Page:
Archive for the ‘Daring Fireball’ tag

#  The Surreal Future of Telemarketing →

December 21st, 2013 at 17:07 // In Worth Reading 

A really interesting piece by Alexis Madrigal about the weird enmeshing of people and machines that constitutes a likely future of telemarketing.

Such conversations happen millions of times a year, but they are not what they appear. Because while a human is picking up the phone, and a human is dialing the phone, this is not, strictly speaking, a conversation between two humans.

Instead, a call-center worker in Utah or the Philippines is pressing buttons on a computer, playing through a marketing pitch without actually speaking. Some people who market these services sometimes call this “voice conversion” technology. Another company says it’s “agent-assisted automation technology.”

(via Daring Fireball)

#  NCAA’s Transfer Rules →

July 12th, 2013 at 16:34 // In Worth Knowing 

I’ve long agreed with the basic premise that the NCAA is one of the more morally dubious organizations held commonly in high esteem. And this piece about the misplaced outrage about a “transfer epidemic” is more fodder for the cannon. Josh Levin is clear-sighted and empirical about student transfers and how the NCAA’s strange rules surrounding them can change the lives of “student athletes” is spot-on. A brilliant and much-needed attack:

Let’s examine what this epidemic looks like. Transfer rates for Division I men’s basketball players have hovered between 9 and 11 percent each offseason over the last decade. By comparison, a 2010 study by the National Association for College Admission Counseling indicated that 1 in 3 college students transfer during their scholastic careers. The only difference I’m seeing here is that English lit professors aren’t grousing about students running off with their copies of Moby Dick.

(via Daring Fireball)

#  The View from Nowhere →

December 20th, 2011 at 16:42 // In Worth Knowing 

Jay Rosen asked himself some questions (over a year ago) about an idea he’s trying to spread about the American journalistic style:

In pro journalism, American style, the View from Nowhere is a bid for trust that advertises the viewlessness of the news producer. Frequently it places the journalist between polarized extremes, and calls that neither-nor position “impartial.”

The initial idea is good, but the fleshing-out is worth sticking around for.

(via Chairman Gruber)

#  Cash Cow Disease →

January 24th, 2011 at 11:45 // In Worth Reading 

This brief article is ostensibly about Google and Microsoft, but it’s a cogent attack on the inefficiencies of any sufficiently complacent bureaucracy.

How did Microsoft manage to acquire a relatively hip and happening company like Danger and turn it into a complete flop of a product launch with the Kin? To oversimplify: by having all the money the world. When your development decisions affect your ability to meet payroll quite directly, you see them in a very different light than when they affect nothing more than perhaps your next annual review or your status in the latest internecine company struggle. The economic discipline of the marketplace is lost for those afflicted with cash cow disease. A CEO can embark on a cellphone project for little better reason than that some obnoxious guy in a black turtleneck is doing well with his own cellphone.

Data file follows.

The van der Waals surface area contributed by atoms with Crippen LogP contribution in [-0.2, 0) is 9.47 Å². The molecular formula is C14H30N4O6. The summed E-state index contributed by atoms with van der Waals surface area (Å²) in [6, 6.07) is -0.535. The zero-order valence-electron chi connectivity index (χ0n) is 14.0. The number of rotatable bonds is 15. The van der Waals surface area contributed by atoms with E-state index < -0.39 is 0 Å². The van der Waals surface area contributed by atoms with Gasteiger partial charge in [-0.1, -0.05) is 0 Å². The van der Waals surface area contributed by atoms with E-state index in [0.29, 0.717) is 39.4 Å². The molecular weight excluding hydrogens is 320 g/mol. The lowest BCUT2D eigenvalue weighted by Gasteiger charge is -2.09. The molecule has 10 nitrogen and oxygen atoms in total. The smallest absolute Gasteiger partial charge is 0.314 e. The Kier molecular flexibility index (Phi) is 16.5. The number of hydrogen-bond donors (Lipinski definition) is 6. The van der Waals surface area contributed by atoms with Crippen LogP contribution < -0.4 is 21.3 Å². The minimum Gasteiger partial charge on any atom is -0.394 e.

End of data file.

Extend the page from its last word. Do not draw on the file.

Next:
(via DF)

#  The Pale Blue Dot →

January 12th, 2011 at 15:10 // In Worth Watching 

Inspired by this post from John Gruber, I searched for the title of one of Carl Sagan’s books and came up with multiple amazing things.

My two favorites are from different parts of the text. One from palebluefilms — which uses the same audio as most videos this search yields — is about our significance, the one from thelostproductionsUS — that Gruber highlighted — is about our potential.

#  The Singular “They” →

July 27th, 2009 at 19:20 // In Worth Reading 

I now know who to blame whenever I feel bad about using “they” as a singular pronoun.

Anne Fisher (1719-78) was not only a woman of letters but also a prosperous entrepreneur. She ran a school for young ladies and operated a printing business and a newspaper in Newcastle with her husband, Thomas Slack. In short, she was the last person you would expect to suggest that he should apply to both sexes. But apparently she couldn’t get her mind around the idea of using they as a singular.

And along with promising that soon the dark days of the plural-only “they” will pass into memory, the piece mention a pronoun I’d heard in lore, and begun to consider apocryphal: thon.

Now if only we could settle on a second-person plural more accurate than “you”…

(via Daring Fireball)

#  There, I Fixed It →

June 29th, 2009 at 15:54 // In Worth Distraction 

You’ve probably seen some of these photos elsewhere. Others are doubtless Photoshopped or just staged for amusement. But it doesn’t stop this site from being worth a little of your time.